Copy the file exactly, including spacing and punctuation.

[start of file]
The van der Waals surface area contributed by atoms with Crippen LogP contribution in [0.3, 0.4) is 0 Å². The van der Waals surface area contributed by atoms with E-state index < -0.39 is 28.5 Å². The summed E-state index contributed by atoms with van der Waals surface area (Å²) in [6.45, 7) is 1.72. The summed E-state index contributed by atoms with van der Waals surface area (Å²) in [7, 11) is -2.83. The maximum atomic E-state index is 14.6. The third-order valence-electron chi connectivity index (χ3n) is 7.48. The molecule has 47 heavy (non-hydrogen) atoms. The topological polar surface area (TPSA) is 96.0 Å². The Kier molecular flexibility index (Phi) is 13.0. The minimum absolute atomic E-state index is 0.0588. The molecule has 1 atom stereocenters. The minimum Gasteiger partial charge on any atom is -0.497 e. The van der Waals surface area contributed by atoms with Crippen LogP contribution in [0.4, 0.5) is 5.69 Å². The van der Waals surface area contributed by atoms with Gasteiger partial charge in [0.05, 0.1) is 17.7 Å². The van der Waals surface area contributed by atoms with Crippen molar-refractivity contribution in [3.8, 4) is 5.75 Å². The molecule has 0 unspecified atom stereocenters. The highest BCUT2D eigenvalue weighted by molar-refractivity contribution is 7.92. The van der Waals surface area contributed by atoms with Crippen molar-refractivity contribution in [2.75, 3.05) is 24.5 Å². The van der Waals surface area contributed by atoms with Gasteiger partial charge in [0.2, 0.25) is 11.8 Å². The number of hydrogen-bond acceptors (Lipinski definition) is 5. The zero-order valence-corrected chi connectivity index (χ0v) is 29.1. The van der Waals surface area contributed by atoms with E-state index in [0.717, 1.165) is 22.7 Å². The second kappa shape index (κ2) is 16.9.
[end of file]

The van der Waals surface area contributed by atoms with Crippen LogP contribution in [0.3, 0.4) is 0 Å². The van der Waals surface area contributed by atoms with E-state index < -0.39 is 28.5 Å². The summed E-state index contributed by atoms with van der Waals surface area (Å²) in [6.45, 7) is 1.72. The summed E-state index contributed by atoms with van der Waals surface area (Å²) in [7, 11) is -2.83. The maximum atomic E-state index is 14.6. The third-order valence-electron chi connectivity index (χ3n) is 7.48. The molecule has 47 heavy (non-hydrogen) atoms. The topological polar surface area (TPSA) is 96.0 Å². The Kier molecular flexibility index (Phi) is 13.0. The minimum absolute atomic E-state index is 0.0588. The molecule has 1 atom stereocenters. The minimum Gasteiger partial charge on any atom is -0.497 e. The van der Waals surface area contributed by atoms with Crippen LogP contribution in [0.4, 0.5) is 5.69 Å². The van der Waals surface area contributed by atoms with Gasteiger partial charge in [0.05, 0.1) is 17.7 Å². The van der Waals surface area contributed by atoms with Crippen molar-refractivity contribution in [3.8, 4) is 5.75 Å². The molecule has 0 unspecified atom stereocenters. The highest BCUT2D eigenvalue weighted by molar-refractivity contribution is 7.92. The van der Waals surface area contributed by atoms with Crippen molar-refractivity contribution in [2.75, 3.05) is 24.5 Å². The van der Waals surface area contributed by atoms with Gasteiger partial charge in [0.2, 0.25) is 11.8 Å². The number of hydrogen-bond acceptors (Lipinski definition) is 5. The zero-order valence-corrected chi connectivity index (χ0v) is 29.1. The van der Waals surface area contributed by atoms with E-state index in [0.717, 1.165) is 22.7 Å². The second kappa shape index (κ2) is 16.9.